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Old 09-23-2019, 01:18 PM
 
Location: NY>FL>VA>NC>IN
2,555 posts, read 1,034,228 times
Reputation: 5378

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Quote:
Originally Posted by JR_C View Post
Interesting thread. I'd never heard of a PWF before. I almost certainly wouldn't use one myself. And, after some quick searching, it seems like the biggest pro of this kind of foundation is a warm, dry basement. So, I don't see the point of using one for a crawlspace.


But, if the engineer says the foundation is sound, then the problems would seem to be cosmetic. Maybe these problems appeared after the house was built, and they were taken care of once. Then, the flippers came along, gutted everything, and now the problems have to be fixed once again? Or, these cosmetic problems were never fixed, which is why the flippers bought the house so cheaply?

I agree with all! Researching these PWFs most seem to be on a basement! I think this was a rogue builder.

I am sure the longtime owner (2002-2018) who sold to the flipper the blind lambs bought from without my knowledge or approval DID know/deal with this as a neighbor has told them he -orig owner- mentioned foundation issues and water damage.

I think you're dead on. The flipper paid 64k just a FEW MONTHS -argh- before these wide eyed dreamers bought it from him for 119k.

Not even mentioning the horrid 1x2s he used as molding, the ridiculous kitchen with not even counter space for a toaster (I live in a senior apt with a kitchenETTE and have more counter space) and NO DRAWER BIG ENOUGH FOR A SILVERWARE TRAY, I kid you not, there are two narrow af drawers and that's IT, NO ISLAND even though listing states it has one (they bought one later), TINY bedrooms, ergh just ergh

#youthgonewild

Quote from engineer's report:

"Our office feels that the sloping of the first floor was caused by differential settlement of the pressure
treated 2x12 wood sill plate bearing on the existing pea gravel base. The majority of this settlement
probably occurred soon after the house was completed and the weight of the house was placed on
the crawl space walls. There is still some seasonal movement due to differing moisture levels at the
base of the crawl space wall, which is evident by the new gypsum board cracks and the painted trim
joints opening up. Due to the age of the house our office does not feel that there will be large
amounts of future differential settlement but seasonal movement will continue to be a ‘cosmetic’
issue."

Last edited by VexedAndSolitary; 09-23-2019 at 02:06 PM..
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Old 09-23-2019, 01:30 PM
 
Location: NY>FL>VA>NC>IN
2,555 posts, read 1,034,228 times
Reputation: 5378
Quote:
Originally Posted by luv4horses View Post
Is it possible this is built like a pole barn? The structure would be held up by the vertical poles placed at least 5 to 8 ft into the ground. None of the horizontal wood is part of a foundation but it would tie the poles together. Iím thinking that could be pretty stable.
I don't think so, it's in a neighborhood not rural and codes apply that I'd think would preclude this. Upthread I put link to orig Zillow listing. Typical booooorrrring 90s 2 story frame dwelling. Icky.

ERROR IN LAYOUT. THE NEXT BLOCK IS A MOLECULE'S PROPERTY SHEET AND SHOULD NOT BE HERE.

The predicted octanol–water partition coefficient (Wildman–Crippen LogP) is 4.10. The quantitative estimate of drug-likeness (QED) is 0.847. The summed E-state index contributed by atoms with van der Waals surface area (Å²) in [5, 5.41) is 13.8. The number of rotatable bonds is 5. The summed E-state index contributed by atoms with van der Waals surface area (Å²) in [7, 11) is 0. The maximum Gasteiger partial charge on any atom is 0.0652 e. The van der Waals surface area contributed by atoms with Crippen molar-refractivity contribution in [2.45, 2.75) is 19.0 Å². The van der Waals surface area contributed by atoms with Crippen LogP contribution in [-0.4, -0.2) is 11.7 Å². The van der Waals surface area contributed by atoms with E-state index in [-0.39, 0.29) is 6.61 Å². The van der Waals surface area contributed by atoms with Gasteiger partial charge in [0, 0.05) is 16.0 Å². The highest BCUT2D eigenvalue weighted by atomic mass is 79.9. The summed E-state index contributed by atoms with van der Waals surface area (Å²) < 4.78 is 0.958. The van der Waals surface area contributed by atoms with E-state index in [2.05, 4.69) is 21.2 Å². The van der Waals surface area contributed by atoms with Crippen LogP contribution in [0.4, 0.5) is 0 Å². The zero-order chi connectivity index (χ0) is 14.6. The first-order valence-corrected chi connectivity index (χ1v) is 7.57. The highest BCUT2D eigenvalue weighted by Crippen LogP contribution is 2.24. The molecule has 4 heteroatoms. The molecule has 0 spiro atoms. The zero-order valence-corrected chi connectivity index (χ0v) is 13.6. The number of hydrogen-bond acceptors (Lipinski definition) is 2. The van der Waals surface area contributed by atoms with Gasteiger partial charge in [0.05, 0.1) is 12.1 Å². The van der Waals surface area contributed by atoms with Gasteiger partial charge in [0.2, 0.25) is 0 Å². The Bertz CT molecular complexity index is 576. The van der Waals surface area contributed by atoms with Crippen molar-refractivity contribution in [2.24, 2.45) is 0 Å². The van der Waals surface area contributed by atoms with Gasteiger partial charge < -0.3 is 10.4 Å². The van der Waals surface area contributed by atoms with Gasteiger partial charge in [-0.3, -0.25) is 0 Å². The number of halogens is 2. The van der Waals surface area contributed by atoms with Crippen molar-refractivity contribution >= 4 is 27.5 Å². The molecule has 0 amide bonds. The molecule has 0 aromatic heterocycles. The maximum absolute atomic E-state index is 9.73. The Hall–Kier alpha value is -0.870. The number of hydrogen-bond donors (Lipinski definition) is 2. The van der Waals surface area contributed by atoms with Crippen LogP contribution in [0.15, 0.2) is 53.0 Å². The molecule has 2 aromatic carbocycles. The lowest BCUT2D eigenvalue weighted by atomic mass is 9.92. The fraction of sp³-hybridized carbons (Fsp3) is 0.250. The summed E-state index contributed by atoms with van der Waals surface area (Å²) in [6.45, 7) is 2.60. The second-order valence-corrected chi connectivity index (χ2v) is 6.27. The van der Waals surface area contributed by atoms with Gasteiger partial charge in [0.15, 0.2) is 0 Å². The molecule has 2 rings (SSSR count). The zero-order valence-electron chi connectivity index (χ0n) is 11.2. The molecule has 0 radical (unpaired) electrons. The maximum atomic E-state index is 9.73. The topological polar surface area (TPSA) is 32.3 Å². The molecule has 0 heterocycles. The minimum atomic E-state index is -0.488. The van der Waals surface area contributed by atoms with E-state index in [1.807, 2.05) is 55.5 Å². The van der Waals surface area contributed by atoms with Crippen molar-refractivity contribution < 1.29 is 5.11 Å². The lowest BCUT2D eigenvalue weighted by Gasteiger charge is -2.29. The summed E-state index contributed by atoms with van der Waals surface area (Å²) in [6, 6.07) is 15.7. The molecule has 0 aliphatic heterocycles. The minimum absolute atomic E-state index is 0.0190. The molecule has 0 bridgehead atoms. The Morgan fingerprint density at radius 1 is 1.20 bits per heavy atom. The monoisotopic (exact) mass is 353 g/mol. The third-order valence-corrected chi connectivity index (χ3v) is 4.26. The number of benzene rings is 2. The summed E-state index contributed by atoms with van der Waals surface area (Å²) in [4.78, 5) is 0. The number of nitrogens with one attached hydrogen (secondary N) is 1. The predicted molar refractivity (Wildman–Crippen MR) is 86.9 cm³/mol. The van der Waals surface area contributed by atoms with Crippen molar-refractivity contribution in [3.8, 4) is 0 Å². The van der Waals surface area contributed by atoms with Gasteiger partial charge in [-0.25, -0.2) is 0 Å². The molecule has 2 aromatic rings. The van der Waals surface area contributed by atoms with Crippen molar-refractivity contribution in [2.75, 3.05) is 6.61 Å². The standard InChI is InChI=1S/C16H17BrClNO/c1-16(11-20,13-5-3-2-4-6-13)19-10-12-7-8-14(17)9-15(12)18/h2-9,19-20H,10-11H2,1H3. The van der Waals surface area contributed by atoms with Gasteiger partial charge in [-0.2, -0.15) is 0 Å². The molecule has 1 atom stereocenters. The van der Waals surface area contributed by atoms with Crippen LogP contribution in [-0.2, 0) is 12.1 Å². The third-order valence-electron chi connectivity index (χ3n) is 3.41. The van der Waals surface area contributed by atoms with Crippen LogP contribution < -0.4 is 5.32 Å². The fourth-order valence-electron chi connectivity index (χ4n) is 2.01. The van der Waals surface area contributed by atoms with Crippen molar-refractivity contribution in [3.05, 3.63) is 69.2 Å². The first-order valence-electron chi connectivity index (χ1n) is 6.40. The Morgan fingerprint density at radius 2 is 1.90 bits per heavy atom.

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Old 09-23-2019, 02:15 PM
 
Location: Minnesota
2,161 posts, read 937,167 times
Reputation: 3835
For a few years, maybe in the 80's or so, Im just not sure, some houses were built with below grade wood, maybe placed on concrete footing. It was a shortly lived approved, foolish.

My nephew was looking to purchase a home and him and his wife found one that they really liked, it was a split level home. They had a inspector, it had below grade foundation, where normally there would be concrete blocks. The lower level was mostly finished with drywall so not easily seen by a that it was wood. Not disclosed in house information.. They of course walked away. Can you imagine the problems and cost when that wood starts failing?
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Old 09-23-2019, 03:09 PM
 
Location: Raleigh
8,590 posts, read 6,443,448 times
Reputation: 11993
Quote:
Originally Posted by Midpack View Post
If it was the inspectors kid Iím sure they would have been steered away in no uncertain terms. Or if it was your kid you might be a little less forgiving. But I know these days many people donít care what happens to anyone else. So I suppose your solution would be to sell the house to another unsuspecting buyer, screw them over.

I hope it works out for all concerned. Itís clear the kids canít handle an expensive repair and doing nothing isnít really an option.
In defense of the inspector, at a certain point some level of personal responsibility has to be attributed to the buyer. And, saying something like "You're nuts to buy this" is unprofessional, in the absence of a problem that's simply the nature of the house.

Quote:
Originally Posted by Coldjensens View Post
Jack the house up and put a foundation under it.

It should cost about $10 k to $20 K including extending the utilities, but excluding repair of damage inside the house. Cost will depend on the type of foundation used and soil conditions.

Or they could put a basement under it for about 60K. give to take 20.

Alternate - just get out of the house for what you can, absorb the losses and move on.
Or at the very least get another foundation guy out there to look at it and see what they say.
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Old 09-23-2019, 04:16 PM
 
Location: NY>FL>VA>NC>IN
2,555 posts, read 1,034,228 times
Reputation: 5378
Quote:
Originally Posted by JONOV View Post
In defense of the inspector, at a certain point some level of personal responsibility has to be attributed to the buyer.
Totally. I blame these kids who had access to a seasoned mentor (me). I detest folk who blame others for their own dumbassery/lack of sense.

The boyfriend had no one to teach him, being reared in rentals as he was by a low income uneducated Mother, so he really IS clueless (though as I posted I'd been helping/guiding them the whole way until they saw...IT) but my daughter was exposed to/taught all about financial management from early teens (and is very financially responsible as is the self-taught boyfriend, proud of them in most areas) and witnessed my buying/renovating/selling multiple houses so knew a little something more.

Being that this was the only house they failed to take me to view I'm p sure it was because they got excited over its -of COURSE- gray *eyeroll* paint and up to date (but cheaply done) look and feared my thumbs down once I looked at sales history. SO they #playedthemselves